Rockin' Our Turntable: Arcade Fire
By Marcus Gilmer in Arts & Entertainment on Jul 28, 2010 7:30PM
It's fair to say that of all the highly anticipated albums seeing release this summer, few have been looked forward to more than Arcade Fire's third full-length, The Suburbs. It's been seven years since the group stampeded through the ranks of indie rock with their debut LP Funeral and over three years since the follow-up Neon Bible. Add a headlining slot at this year's Lollapalooza and you've got yourself the recipe for the highest level of anticipation. And, ultimately, the band doesn't let us down, even if the record takes a few spins to sink in. But once it does, The Suburbs settles as a sprawling masterpiece that trumps Neon Bible even as it fails to reach some of the climactic heights of Funeral.
Reviews thus far have focused on the notion of looking back on adolescence, nostalgia - the Butler brothers have confirmed as much with it being based on their growing up outside of Houston, Texas - and that's certainly the overarching theme of the album. But just beneath that is a compelling sense of anxiety that, a layer that only adds to the album's complexity.
The album pulls a head fake on us right out of the gates with the mid-temp ragtime piano shuffle of the eponymous lead track that seems downright quaint until it gives way to a chorus of "Sometimes I can't believe it/I'm moving past the feeling." That song flows right into "Ready to Start," one of the album's few uptempo stompers, highlighted by synth chimes and a churning guitar riff while the narrator claims, "I would rather be alone/Then pretend I feel alright." The pulsating strum of "Modern Man" propels itself across the ocean of anxiety as "the clock keeps ticking" and "something don't feel right." "Rococo" and "Empty Room" start with frantic bursts of swirling strings. Adding to the anxiety are numerous references to fighting and war. In the opening minute of the album, Win's singing, "You always seemed so sure/One day we'd be fighting/In a suburban war." In the (aptly titled) "Suburban War," there's talk of division into tribes, a reference to the parting of ways with friends, one of the pains of growing up: "Now the music divides us into tribes/Choose your side, I'll choose my side."
Musically, some of the band's influences are on display even as they tinker with different styles. The bass groove that winds through "City With No Children" is something straight out of a U2 song, perhaps picked up on the band's stint opening for the megaultrasuperduperstars. A Springsteen influence also shines through: "Suburban War" wouldn't at all be out of place on that singer's Nebraska record. If there's a drawback to the album, it's a perceived lack of urgency, due in part to the fact it's so damn long. Spanning 16 tracks and clocking in at well over an hour, there are times that the album feels like it's starting to lag. So much of the record is mid-tempo that when "Month of May," the tenth track, kicks in with it's charging beat and crunching guitar, a beefier version of "(Antichrist Television Blues)," it's hard not to be jolted as Win remembers watching "the violent wind blow the wires away." On the album's penultimate track, the epic "Sprawl II (Mountains Beyond Mountains)" which shuffles along driven by a slow disco beat and synth hits, Regine laments, "These days, my life, I feel it has no purpose/But late at night the feelings swim to the surface." Later, despite the uplifting melody, she sings out of despair, "Dead shopping malls rise like mountains beyond mountains/ And there's no end in sight/I need the darkness someone please cut the lights." The sprawl of the suburbs is bleak, indeed.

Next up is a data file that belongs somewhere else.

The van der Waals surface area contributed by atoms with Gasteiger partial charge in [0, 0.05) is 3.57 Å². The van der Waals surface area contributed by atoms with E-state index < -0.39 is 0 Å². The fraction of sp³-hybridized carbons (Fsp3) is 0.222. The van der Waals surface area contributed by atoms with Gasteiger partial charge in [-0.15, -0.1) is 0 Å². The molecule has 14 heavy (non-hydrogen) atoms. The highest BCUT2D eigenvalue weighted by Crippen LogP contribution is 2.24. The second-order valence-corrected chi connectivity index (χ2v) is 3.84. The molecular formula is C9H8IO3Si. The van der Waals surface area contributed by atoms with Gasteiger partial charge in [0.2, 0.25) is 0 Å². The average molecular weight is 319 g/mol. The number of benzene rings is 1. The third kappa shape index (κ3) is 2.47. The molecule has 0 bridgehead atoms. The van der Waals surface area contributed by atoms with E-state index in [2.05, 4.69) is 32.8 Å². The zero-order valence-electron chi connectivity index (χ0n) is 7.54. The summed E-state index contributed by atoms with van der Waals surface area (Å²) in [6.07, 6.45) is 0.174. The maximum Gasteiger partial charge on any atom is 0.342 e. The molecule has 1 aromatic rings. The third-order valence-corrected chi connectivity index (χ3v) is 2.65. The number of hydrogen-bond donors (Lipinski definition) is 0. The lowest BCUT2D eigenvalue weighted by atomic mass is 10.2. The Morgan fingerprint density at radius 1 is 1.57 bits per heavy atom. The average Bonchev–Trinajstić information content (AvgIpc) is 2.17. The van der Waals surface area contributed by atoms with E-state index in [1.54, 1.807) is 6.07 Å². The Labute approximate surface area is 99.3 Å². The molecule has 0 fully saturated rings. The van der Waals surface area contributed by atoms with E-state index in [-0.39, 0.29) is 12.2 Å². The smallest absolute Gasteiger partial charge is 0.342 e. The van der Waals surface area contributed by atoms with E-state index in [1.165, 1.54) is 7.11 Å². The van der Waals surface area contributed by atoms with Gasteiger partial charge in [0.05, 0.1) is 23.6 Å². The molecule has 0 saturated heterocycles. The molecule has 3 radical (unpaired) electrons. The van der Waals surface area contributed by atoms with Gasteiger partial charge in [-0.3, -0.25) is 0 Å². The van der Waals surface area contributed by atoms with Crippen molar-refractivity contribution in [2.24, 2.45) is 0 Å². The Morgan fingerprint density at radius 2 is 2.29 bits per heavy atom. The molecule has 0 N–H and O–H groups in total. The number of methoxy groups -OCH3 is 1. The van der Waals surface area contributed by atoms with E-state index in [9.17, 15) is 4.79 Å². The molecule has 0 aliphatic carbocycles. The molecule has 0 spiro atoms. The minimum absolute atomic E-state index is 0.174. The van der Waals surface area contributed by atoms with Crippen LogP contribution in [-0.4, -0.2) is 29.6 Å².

If pop culture has taught us one thing about the suburbs, it's that they can be a homogeneous, repressive place, that there's always something simmering just below the surface. And that's what The Suburbs does: it simmers, teasing us towards a point of catharsis that it never quite achieves. There's no unleashing like Funeral's "Wake Up" or "Rebellion (Lies)" or even Neon Bible's "No Cars Go." But it doesn't necessarily have to because that only plays in to the anxiety of the album, an anxiety underscored by its orchestral swirls, swells, and grooves. On the album, much like in life, sometimes there is no relief even as emotions simmer and swirl and rise to the surface, but never reaching the desired resolution. Ultimately, the anxiety goes hand-in-hand with the theme of growing up in the suburbs, of finding identity in a cookie cutter setting, and even looking back on that experience with the contradictory feelings of longing and regret. The album, as a whole, also shows a band willing to do a little searching of their own in terms of style but one that (not unlike R.E.M. on their third LP) is willing to push the sonic boundaries a little, to see where experimentation can take them while never quite abandoning their core sound. The end result is a record that's sort of, well, a sprawling mess but a beautiful one nonetheless.
The Suburbs is out August 2nd via Merge Records
Arcade Fire headlines Lollapalooza on Sunday, August 8, 8:30 p.m., Grant Park